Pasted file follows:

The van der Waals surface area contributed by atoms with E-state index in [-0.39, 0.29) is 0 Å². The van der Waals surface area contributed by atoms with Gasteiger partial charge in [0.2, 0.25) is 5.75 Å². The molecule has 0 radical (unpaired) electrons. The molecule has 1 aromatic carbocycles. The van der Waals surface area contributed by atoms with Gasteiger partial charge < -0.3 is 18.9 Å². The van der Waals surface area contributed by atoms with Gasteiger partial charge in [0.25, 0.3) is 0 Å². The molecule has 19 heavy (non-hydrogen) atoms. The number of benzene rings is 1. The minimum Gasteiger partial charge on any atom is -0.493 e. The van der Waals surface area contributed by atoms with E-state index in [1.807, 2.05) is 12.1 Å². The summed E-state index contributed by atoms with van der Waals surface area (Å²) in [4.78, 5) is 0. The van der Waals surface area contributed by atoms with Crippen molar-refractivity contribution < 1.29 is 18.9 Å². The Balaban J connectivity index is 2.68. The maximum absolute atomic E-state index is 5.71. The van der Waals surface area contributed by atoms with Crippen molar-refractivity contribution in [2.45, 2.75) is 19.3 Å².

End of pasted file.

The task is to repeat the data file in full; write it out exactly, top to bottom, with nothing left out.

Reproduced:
The van der Waals surface area contributed by atoms with E-state index in [-0.39, 0.29) is 0 Å². The van der Waals surface area contributed by atoms with Gasteiger partial charge in [0.2, 0.25) is 5.75 Å². The molecule has 0 radical (unpaired) electrons. The molecule has 1 aromatic carbocycles. The van der Waals surface area contributed by atoms with Gasteiger partial charge < -0.3 is 18.9 Å². The van der Waals surface area contributed by atoms with Gasteiger partial charge in [0.25, 0.3) is 0 Å². The molecule has 19 heavy (non-hydrogen) atoms. The number of benzene rings is 1. The minimum Gasteiger partial charge on any atom is -0.493 e. The van der Waals surface area contributed by atoms with E-state index in [1.807, 2.05) is 12.1 Å². The summed E-state index contributed by atoms with van der Waals surface area (Å²) in [4.78, 5) is 0. The van der Waals surface area contributed by atoms with Crippen molar-refractivity contribution < 1.29 is 18.9 Å². The Balaban J connectivity index is 2.68. The maximum absolute atomic E-state index is 5.71. The van der Waals surface area contributed by atoms with Crippen molar-refractivity contribution in [2.45, 2.75) is 19.3 Å².